Climate Change Impacts Roads, May Make Traffic Worse Unless We Adapt Them

www.theray.org

Climate change will impact roads, bridges and other transportation infrastructure in ways you may not have realized, writes Matt Alderton in The Washington Post over the weekend.  Infrastructure is built to withstand certain weather conditions and extremes: “the American Association of State Highway and Transportation Officials has guidelines that say asphalt should be engineered to withstand the hottest week on record during a certain historical period — say, 1970 and 2000.”  But as Alderton notes, what is past is no longer prologue when it comes to climate change. The Ray, an innovative organization uses an 18-mile stretch of Interstate 85 in Georgia to test “new infrastructure solutions that deliver cost savings, performance improvements and climate resilience.”

Why This Matters:  We need to adapt our roads to withstand future conditions, otherwise drivers will experience much worse road conditions and traffic, not to mention the huge expense for taxpayers for repairs due to ineffective design.  That means using different types of materials and ways of stabilizing roadways for storms and flooding, according to engineers and planners. This is exactly the job for a national climate service,  which could help to ensure that we build back better for the climate we are expecting rather than the weather we had.

Build Back Better

The pandemic is providing the U.S. an opportunity to re-design infrastructure and transportation systems from roads to public transit to electric cars.  But in order to truly “build back better,” we have to know what we are building these infrastructure systems to withstand.  The Post story explains, “scientists expect extreme weather events such as heatwaves, snowstorms, hurricanes, and floods to increase in both frequency and intensity — gridlock will only grow. That is, unless governments change the way they plan, design and manage climate-sensitive infrastructure.”  Roads, in particular, are going to suffer due to the coronavirus pandemic, Allie Kelly, executive director of the Ray C. Anderson Memorial Highway (also known as The Ray) predicts because there will be less money coming in from state and local gas taxes.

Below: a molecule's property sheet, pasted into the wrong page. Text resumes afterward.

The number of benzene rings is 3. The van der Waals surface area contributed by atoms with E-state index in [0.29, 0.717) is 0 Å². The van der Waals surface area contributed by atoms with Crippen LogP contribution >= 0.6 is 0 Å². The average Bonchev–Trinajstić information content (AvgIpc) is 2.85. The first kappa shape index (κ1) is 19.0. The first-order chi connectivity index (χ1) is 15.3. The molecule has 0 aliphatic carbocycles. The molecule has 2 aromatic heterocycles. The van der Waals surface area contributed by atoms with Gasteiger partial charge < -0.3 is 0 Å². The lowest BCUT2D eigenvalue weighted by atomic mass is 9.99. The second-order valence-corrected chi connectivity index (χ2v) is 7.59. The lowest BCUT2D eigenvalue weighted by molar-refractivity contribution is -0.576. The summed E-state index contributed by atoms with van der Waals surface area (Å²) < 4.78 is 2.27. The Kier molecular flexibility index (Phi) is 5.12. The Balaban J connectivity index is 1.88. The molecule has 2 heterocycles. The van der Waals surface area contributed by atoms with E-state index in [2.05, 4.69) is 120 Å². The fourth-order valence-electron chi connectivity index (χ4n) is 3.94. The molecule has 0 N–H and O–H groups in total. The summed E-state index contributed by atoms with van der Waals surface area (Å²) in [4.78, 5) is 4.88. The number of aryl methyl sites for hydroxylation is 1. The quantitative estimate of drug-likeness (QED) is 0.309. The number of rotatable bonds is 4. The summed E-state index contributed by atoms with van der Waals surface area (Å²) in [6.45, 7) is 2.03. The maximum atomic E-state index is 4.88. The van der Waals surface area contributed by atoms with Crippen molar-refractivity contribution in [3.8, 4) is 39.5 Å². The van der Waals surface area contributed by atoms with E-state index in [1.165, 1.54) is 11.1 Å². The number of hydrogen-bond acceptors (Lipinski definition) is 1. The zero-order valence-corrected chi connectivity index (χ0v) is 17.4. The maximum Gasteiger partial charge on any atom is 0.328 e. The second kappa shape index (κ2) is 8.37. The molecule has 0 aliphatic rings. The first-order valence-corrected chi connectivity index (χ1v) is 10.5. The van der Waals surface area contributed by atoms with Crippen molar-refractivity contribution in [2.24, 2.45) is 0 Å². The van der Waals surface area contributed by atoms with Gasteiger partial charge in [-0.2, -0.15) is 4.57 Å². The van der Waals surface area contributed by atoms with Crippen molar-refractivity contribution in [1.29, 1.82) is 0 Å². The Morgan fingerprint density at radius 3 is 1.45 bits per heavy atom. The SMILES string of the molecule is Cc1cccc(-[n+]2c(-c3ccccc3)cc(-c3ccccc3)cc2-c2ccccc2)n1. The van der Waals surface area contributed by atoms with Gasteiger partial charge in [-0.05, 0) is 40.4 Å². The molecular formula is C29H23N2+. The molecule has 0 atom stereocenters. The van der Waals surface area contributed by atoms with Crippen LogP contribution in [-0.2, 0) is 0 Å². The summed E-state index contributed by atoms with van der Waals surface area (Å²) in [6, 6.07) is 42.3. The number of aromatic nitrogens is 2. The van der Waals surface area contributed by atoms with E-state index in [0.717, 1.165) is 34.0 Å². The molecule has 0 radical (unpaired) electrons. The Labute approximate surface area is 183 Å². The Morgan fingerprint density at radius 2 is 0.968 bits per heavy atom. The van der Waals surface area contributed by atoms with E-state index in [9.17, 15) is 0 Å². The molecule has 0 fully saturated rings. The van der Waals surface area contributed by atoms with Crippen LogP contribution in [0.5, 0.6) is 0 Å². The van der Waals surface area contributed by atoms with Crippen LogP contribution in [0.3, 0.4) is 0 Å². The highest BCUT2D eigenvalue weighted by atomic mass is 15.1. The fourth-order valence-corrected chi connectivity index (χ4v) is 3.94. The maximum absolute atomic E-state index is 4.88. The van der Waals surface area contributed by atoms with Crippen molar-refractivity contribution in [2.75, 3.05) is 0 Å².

It goes beyond roads and transportation, Alderton points out: “[a]lso vulnerable are railroads, whose tracks can buckle in extreme temperatures; power lines, which can sag and fall during heat waves and topple during windstorms; dams and sewers, which can flood and fail during extreme rains; and bridges, which expand and contract with the temperature in ways that can degrade their structural integrity.” With tight public budgets, governments must make the best predictions possible on what to build for — if they over-prepare for warming or severe weather, it will be a waste of limited public funds.  But if engineers and planners under-prepare for climate change, it could be expensive and cause real safety issues in the future.  And experts have found that the government saves $6 in future disaster costs for every $1 invested in hazard mitigation.

New York City, For Example

Bill DeBlasio created the Mayor’s Office of Resiliency to lead climate adaptation in the U.S.’s largest city, which is quite vulnerable to climate change as they learned from Hurricane Sandy.  Jainey Bavishi, the director of that office told The Post, “We wanted to make sure we weren’t just recovering from Hurricane Sandy, but that we were building a city that’s more resilient to the chronic impacts of climate change that we know we are going to continue facing.”

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